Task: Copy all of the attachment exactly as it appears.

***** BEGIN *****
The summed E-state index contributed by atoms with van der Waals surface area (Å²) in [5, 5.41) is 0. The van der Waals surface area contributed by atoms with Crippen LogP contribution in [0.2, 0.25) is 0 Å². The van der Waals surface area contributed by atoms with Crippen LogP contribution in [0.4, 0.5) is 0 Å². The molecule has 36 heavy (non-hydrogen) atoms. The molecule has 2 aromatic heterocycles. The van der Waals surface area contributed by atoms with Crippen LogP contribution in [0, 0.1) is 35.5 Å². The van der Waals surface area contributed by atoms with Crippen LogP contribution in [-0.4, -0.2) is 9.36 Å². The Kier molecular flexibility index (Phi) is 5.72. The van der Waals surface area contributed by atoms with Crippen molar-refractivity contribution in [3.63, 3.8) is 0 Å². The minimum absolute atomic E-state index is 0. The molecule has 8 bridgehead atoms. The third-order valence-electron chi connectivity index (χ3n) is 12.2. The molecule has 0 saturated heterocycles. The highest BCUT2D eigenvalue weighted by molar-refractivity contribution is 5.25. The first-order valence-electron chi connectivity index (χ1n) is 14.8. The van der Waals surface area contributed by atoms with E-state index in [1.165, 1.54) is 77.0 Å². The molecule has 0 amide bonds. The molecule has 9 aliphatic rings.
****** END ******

The summed E-state index contributed by atoms with van der Waals surface area (Å²) in [5, 5.41) is 0. The van der Waals surface area contributed by atoms with Crippen LogP contribution in [0.2, 0.25) is 0 Å². The van der Waals surface area contributed by atoms with Crippen LogP contribution in [0.4, 0.5) is 0 Å². The molecule has 36 heavy (non-hydrogen) atoms. The molecule has 2 aromatic heterocycles. The van der Waals surface area contributed by atoms with Crippen LogP contribution in [0, 0.1) is 35.5 Å². The van der Waals surface area contributed by atoms with Crippen LogP contribution in [-0.4, -0.2) is 9.36 Å². The Kier molecular flexibility index (Phi) is 5.72. The van der Waals surface area contributed by atoms with Crippen molar-refractivity contribution in [3.63, 3.8) is 0 Å². The minimum absolute atomic E-state index is 0. The molecule has 8 bridgehead atoms. The third-order valence-electron chi connectivity index (χ3n) is 12.2. The molecule has 0 saturated heterocycles. The highest BCUT2D eigenvalue weighted by molar-refractivity contribution is 5.25. The first-order valence-electron chi connectivity index (χ1n) is 14.8. The van der Waals surface area contributed by atoms with E-state index in [1.165, 1.54) is 77.0 Å². The molecule has 0 amide bonds. The molecule has 9 aliphatic rings.